“This year is going to be full of ‘autumn tiger’ (秋老虎 qiūlǎohǔ) days!” says my mother, referring to the unseasonably hot spells common in the early fall. In the West they’re called Indian summers.
And when my mom starts complaining about these hot, tiring, fall days, I get worried. She can get temperamental. I fear she might erupt in unpredictable anger toward anyone who’s nearby, for any reason at all. When the weather is hot, many people act irritable; they become fierce, like tigers. Especially women.
Even my grandmother starts acting strange. She gets moody, depressed and has been known to cry over the smallest family issues.
But me? I never used to feel the affect of the changing seasons. I didn’t understand why women acted like tigers—until I became one myself.
The shift in seasons has a huge influence on people’s emotions. In the three months of autumn, the natural world reaches its full maturity. The cold, fall wind begins to stir. The world begins to change around us.
This is a pivotal point. The yang—the active, bright time of the year—turns towards its opposite, the yin—the quiet, dark time of the year. Our emotions follow this change.
The air is cold and dries out your lungs, nose and skin. This dryness makes you emotionally and physically fragile. This is exactly what Li Qingzhao, the well known female poet of Song Dynasty, describes in her poem: “How hard is it, to keep me fit, in this lingering cold!”
The Yellow Emperor’s Canon of Internal Medicine advises that during the fall it is “important to remain calm and peaceful, refraining from depression so that one can make the transition to winter smoothly. This is the time to gather one’s spirit and energy, be more focused and not allow desires to run wild.”
Keeping this in mind, I’d like to suggest an easy exercise that will boost energy levels and calm your spirit. In TCM, to remain calm, you have to be energetic. It might seem paradoxical to you, but that’s just how it works!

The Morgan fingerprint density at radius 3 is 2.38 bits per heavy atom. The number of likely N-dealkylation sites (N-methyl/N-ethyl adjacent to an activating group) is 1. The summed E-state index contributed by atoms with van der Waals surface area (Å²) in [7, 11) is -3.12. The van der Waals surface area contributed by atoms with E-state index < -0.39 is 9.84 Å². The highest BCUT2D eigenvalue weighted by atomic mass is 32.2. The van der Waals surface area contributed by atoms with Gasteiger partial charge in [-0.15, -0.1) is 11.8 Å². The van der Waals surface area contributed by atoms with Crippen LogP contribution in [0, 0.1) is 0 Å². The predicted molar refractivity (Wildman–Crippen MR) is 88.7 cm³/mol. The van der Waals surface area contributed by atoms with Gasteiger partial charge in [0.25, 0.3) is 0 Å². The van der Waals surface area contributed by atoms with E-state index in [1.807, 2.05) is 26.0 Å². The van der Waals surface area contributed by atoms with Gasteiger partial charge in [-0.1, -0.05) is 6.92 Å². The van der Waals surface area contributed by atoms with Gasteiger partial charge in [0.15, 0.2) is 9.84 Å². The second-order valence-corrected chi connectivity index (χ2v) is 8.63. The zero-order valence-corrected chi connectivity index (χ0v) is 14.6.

Have you ever tried Chinese calligraphy before? Well, now’s your chance. You’re going to draw Chinese characters… in the air… with your feet.
You can sit or lie down, just make sure you can move your ankles comfortably. Close your eyes and picture the Chinese character, 马 (mǎ, horse). If you look closely at this character, you’ll recognize that it is a pictograph. 马 looks like a horse, rearing on its hind legs.
Now imagine that both of your feet are paintbrushes and trace out this character.
Wasn’t that easy? But don’t stop there; draw it a few more times. Try five for the first few days, then 10, and slowly work your way up. In no time you’ll be doing 30 characters in one sitting. Stay focused; you might fall asleep while you’re doing this (it can be surprisingly exhausting).
What’s it good for? That’s an easy one. After one or two days, you’ll sleep like a baby. Good sleep is the key to maintaining high energy levels and a calm, peaceful mind.
And how does it work? The foot’s three Greater Yin and Bright Yang meridians all meet at Yuan-Primary acupoints along the ankle. Traditional Chinese medicine believes all diseases can be explained by the imbalance of qi flowing through different meridians. So when you move your ankles, you actually connect each meridian, according to TCM, which is crucial for energy conservation and disease prevention. Writing 马 allows the qi in your feet to flow through the Yuan-Primary acupoint and balance between the Yin and Yang meridians.
As in all things TCM, balance is always the goal.
Personally, I trace 马 with my feet to balance my qi every day. It’s like a kind of meditation as well; a simple bedtime exercise that can really make a difference. If you never try it out, you’ll never know if it works. Give it a shot! I guarantee that it will help you live harmoniously in these autumn days.